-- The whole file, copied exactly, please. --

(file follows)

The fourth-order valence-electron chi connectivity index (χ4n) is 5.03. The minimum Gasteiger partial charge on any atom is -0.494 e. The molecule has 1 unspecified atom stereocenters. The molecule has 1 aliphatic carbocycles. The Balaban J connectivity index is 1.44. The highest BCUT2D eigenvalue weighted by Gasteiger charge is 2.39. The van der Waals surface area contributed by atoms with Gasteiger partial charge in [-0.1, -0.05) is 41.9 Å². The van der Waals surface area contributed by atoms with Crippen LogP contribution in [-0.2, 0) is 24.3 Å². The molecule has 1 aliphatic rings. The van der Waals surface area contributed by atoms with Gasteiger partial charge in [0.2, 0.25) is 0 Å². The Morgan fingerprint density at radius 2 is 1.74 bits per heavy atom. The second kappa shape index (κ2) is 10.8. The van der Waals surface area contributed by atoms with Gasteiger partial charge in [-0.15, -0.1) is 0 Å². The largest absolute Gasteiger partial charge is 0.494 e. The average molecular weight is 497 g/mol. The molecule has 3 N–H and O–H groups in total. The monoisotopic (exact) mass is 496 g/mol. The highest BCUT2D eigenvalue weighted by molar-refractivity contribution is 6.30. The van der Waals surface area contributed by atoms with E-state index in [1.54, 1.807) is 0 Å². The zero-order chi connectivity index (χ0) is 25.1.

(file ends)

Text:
The fourth-order valence-electron chi connectivity index (χ4n) is 5.03. The minimum Gasteiger partial charge on any atom is -0.494 e. The molecule has 1 unspecified atom stereocenters. The molecule has 1 aliphatic carbocycles. The Balaban J connectivity index is 1.44. The highest BCUT2D eigenvalue weighted by Gasteiger charge is 2.39. The van der Waals surface area contributed by atoms with Gasteiger partial charge in [-0.1, -0.05) is 41.9 Å². The van der Waals surface area contributed by atoms with Crippen LogP contribution in [-0.2, 0) is 24.3 Å². The molecule has 1 aliphatic rings. The van der Waals surface area contributed by atoms with Gasteiger partial charge in [0.2, 0.25) is 0 Å². The Morgan fingerprint density at radius 2 is 1.74 bits per heavy atom. The second kappa shape index (κ2) is 10.8. The van der Waals surface area contributed by atoms with Gasteiger partial charge in [-0.15, -0.1) is 0 Å². The largest absolute Gasteiger partial charge is 0.494 e. The average molecular weight is 497 g/mol. The molecule has 3 N–H and O–H groups in total. The monoisotopic (exact) mass is 496 g/mol. The highest BCUT2D eigenvalue weighted by molar-refractivity contribution is 6.30. The van der Waals surface area contributed by atoms with E-state index in [1.54, 1.807) is 0 Å². The zero-order chi connectivity index (χ0) is 25.1.